Old Bank Drift NZ 563183
New Bank Drift NZ 566186
Trustee Drift NZ 560180
Lovell Drift Fan House (SS Castle) NZ 58041887

Working Life

1850 – 1929 : Bolckow, Vaughan and Company
1929 – 1949 : Dorman Long and Company

These were the most prolific mines in Cleveland with an output over 99 years of around 63 million tons of ironstone and employed hundreds of miners, and yet such extensive mines have left few remains and what is left is prone to vandalism and sheer neglect.

CMHS Activity

Society members have been recording by measurement and photography mining remains on the hillside above Eston. At the overgrown site of the original drift opened in 1851 a hauling engine house was surveyed during 2012. The remains appear to comprise the foundations of an early engine house, perhaps dating from 1851, modified in the 1880s then extensively modernised about 1910.

A different solution was adopted at the top of the New Incline where massive foundations remain from another rope haulage engine. When this was replaced early in the twentieth century a completely new engine house and equipment was built to replace it. Nearby are the remains of the building which housed the first Guibal ventilating fan to be installed in the area, in 1869. At 37 feet in diameter (7.3m) the fan was even bigger than the well known ‘S.S. Castle’ above Wilton which was only 30 feet in diameter, but its site is overgrown and easily overlooked.

As time and opportunity permits other sites in the locality will be examined and recorded.

Current Images

Largest in Cleveland were the Eston Mines and this Guibal fanhouse was built in 1871 to ventilate part of them. This is an access way into the drift behind the fan.
Photo by Emma Cook
This distinctive reinforcing ironwork is why the building is known locally as the “SS Castle.”
Photo by Emma Cook
Access steps to the engine room.
Photo by Emma Cook
Interior of the engine house which contained two horizontal steam engines, one always in reserve in case the first one broke down as any failure of the ventilation could be catastrophic. The fan itself was in the compartment through the arch.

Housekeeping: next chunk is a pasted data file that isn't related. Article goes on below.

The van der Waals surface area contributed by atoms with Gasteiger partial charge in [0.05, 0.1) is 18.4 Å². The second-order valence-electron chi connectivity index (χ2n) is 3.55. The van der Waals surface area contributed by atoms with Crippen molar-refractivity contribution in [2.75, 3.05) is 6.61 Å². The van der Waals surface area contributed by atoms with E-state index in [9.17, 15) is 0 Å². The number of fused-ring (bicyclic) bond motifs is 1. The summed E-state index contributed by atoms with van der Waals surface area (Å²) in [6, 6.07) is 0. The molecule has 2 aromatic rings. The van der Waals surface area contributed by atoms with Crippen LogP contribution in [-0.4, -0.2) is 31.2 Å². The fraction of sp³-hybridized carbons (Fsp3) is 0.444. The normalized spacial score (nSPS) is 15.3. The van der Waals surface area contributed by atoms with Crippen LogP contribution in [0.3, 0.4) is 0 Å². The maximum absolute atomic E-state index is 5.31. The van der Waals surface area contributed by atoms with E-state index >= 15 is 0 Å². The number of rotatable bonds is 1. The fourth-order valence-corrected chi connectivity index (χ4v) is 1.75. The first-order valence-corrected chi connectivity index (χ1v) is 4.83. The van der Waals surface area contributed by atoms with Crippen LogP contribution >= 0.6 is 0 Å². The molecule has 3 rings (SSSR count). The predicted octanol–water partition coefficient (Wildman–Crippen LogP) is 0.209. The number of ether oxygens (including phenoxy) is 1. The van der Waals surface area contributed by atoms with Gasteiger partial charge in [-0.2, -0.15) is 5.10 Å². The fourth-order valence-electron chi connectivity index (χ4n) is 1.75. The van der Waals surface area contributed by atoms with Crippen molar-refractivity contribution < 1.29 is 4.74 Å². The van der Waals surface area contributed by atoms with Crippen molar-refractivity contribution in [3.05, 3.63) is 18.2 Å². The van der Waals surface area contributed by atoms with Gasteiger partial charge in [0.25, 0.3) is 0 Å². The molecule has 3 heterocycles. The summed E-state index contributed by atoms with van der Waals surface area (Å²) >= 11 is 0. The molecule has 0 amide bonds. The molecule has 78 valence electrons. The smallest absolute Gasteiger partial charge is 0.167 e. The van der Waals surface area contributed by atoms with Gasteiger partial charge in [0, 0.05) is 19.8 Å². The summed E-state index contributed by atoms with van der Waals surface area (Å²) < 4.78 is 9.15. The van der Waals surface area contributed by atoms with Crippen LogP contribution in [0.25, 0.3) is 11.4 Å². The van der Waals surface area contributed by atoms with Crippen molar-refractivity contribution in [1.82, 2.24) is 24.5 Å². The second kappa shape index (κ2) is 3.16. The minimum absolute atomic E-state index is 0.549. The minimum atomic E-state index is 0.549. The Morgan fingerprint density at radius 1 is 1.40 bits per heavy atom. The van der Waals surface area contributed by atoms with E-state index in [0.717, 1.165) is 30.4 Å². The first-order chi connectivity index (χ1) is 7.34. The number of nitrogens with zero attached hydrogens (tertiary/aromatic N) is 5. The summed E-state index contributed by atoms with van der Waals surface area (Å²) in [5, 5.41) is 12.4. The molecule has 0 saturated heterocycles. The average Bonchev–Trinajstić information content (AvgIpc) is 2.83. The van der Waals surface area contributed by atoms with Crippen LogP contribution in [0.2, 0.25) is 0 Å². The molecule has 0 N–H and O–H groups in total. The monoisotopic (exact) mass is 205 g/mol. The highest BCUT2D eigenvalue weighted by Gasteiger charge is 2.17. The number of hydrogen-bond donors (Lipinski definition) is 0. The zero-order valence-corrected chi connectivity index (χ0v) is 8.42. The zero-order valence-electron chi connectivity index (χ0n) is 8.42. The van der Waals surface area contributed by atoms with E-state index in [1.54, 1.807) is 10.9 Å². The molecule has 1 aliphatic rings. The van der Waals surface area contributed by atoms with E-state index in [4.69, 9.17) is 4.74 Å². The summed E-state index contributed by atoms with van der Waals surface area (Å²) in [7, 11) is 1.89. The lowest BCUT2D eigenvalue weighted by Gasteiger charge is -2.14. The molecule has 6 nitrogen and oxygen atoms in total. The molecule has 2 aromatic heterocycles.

Photo by Emma Cook
At the left outside the engine house were three boilers supplied with coal by a spur off the pit tramway from New Bank Top.
Photo by Emma Cook
A rope-hauled railway served the various drifts and quarries along the north side of the Eston Hills and passed beneath an important track through this bridge dated 1871.
Photo by Emma Cook
Beside the railway is this small fanhouse built to ventilate a limited area of workings in the early twentieth century.
Photo by Emma Cook
Near New Bank Top these concrete structures remain from the rope haulage system.
Photo by Emma Cook

Archive Images

New Bank Incline
New Bank Incline
Old Bank Top
Old Bank Top
New Bank Top
New Bank Top

Further Details

Diagram of Endless Rope Haulage at Eston by Wilhelm Hildenbrand (The Underground Haulage of Coal by Wire Ropes, 1884)
A Century In Stone by Craig Hornby (Pancrack Productions)
Eston and Normanby Ironstone Mines by Richard Pepper (Cleveland Ironstone Series)
Ironstone Mining In Eston – W.E. Brighton (Cleveland Ironstone Series)
Fredrick Greenwood’s Royalty Eston Mines 1853-1870 – Richard Pepper (CIAS 27)
Eston Mines – Richard Pepper (Cleveland Industrial Heritage 12)
Eston Mines – Lowther Royalty – Richard Pepper(Cleveland Industrial Heritage 25 & 26)
Eston Mines – Face to Furnace – Richard Pepper(Cleveland Industrial Heritage 30)

7 thoughts on “Eston

  1. Hi,
    How do I find out if my great grandfather and grandfather worked at the Eston mines
    I have been told that my grandfather was nicknamed Sammy although why nobody in the family knows why. Some one said that the chaps that provided the explosives to the miners were called Sammy, is there a link?
    My Great grandfather was called John Barnes he was a bricklayer,
    My grandfather was called William Barnes

    • You may want to enquire at the council records office to check on birth/death certificates for info on occupation. Each certificate will cost you, not sure how much they are these days.
      “Sammy” was the name the miners gave to the explosive Sabulite. And the miners obtained that and black powder from “The Powder Monkey” at the Powder Magazine.

      FAO Site Admin: I have revamped the A Century in Stone pages on my site so you might wanna add the updated link to the links list above. cheers.

  2. Pingback: Week Six: Geographic Location

  3. hey, ever since I was about 7 my grandad has told stories about our heritage up eston hills, our family lived at pit top, supposedly there is only a front door step left to this day, our last name was the smiths if anyone has any info could you please write back id love to learn more about my past.

  4. Just a note to say I have revamped my website and it now features a microsite for ‘A Century in Stone’ –

    Not all pages are complete at time of writing but should be soon. Will feature info about the accompanying Century book I am working on…all being well will be published in 2024 to mark 20 years since the film was made. How time flies!

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